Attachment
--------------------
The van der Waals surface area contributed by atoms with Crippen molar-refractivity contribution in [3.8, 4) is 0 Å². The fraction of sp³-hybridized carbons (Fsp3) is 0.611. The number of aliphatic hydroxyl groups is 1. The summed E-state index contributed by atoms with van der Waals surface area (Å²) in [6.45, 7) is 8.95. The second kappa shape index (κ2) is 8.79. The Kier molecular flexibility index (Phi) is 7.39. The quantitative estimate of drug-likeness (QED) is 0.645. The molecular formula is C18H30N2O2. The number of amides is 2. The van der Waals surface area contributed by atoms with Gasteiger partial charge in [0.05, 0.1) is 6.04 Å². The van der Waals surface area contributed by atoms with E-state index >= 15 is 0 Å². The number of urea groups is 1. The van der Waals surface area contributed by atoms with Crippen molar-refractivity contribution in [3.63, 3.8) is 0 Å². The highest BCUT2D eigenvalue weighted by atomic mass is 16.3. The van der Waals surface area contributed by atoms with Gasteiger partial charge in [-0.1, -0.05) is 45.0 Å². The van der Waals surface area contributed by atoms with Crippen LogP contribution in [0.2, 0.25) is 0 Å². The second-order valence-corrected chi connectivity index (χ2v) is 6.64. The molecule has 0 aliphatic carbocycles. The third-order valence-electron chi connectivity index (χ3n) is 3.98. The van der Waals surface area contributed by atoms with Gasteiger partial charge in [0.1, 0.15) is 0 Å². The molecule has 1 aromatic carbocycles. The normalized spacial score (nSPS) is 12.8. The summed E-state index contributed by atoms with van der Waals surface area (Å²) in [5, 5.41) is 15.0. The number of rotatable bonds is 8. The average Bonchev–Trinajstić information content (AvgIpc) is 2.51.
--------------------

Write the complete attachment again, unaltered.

The van der Waals surface area contributed by atoms with Crippen molar-refractivity contribution in [3.8, 4) is 0 Å². The fraction of sp³-hybridized carbons (Fsp3) is 0.611. The number of aliphatic hydroxyl groups is 1. The summed E-state index contributed by atoms with van der Waals surface area (Å²) in [6.45, 7) is 8.95. The second kappa shape index (κ2) is 8.79. The Kier molecular flexibility index (Phi) is 7.39. The quantitative estimate of drug-likeness (QED) is 0.645. The molecular formula is C18H30N2O2. The number of amides is 2. The van der Waals surface area contributed by atoms with Gasteiger partial charge in [0.05, 0.1) is 6.04 Å². The van der Waals surface area contributed by atoms with E-state index >= 15 is 0 Å². The number of urea groups is 1. The van der Waals surface area contributed by atoms with Crippen molar-refractivity contribution in [3.63, 3.8) is 0 Å². The highest BCUT2D eigenvalue weighted by atomic mass is 16.3. The van der Waals surface area contributed by atoms with Gasteiger partial charge in [-0.1, -0.05) is 45.0 Å². The van der Waals surface area contributed by atoms with Crippen LogP contribution in [0.2, 0.25) is 0 Å². The second-order valence-corrected chi connectivity index (χ2v) is 6.64. The molecule has 0 aliphatic carbocycles. The third-order valence-electron chi connectivity index (χ3n) is 3.98. The van der Waals surface area contributed by atoms with Gasteiger partial charge in [0.1, 0.15) is 0 Å². The molecule has 1 aromatic carbocycles. The normalized spacial score (nSPS) is 12.8. The summed E-state index contributed by atoms with van der Waals surface area (Å²) in [5, 5.41) is 15.0. The number of rotatable bonds is 8. The average Bonchev–Trinajstić information content (AvgIpc) is 2.51.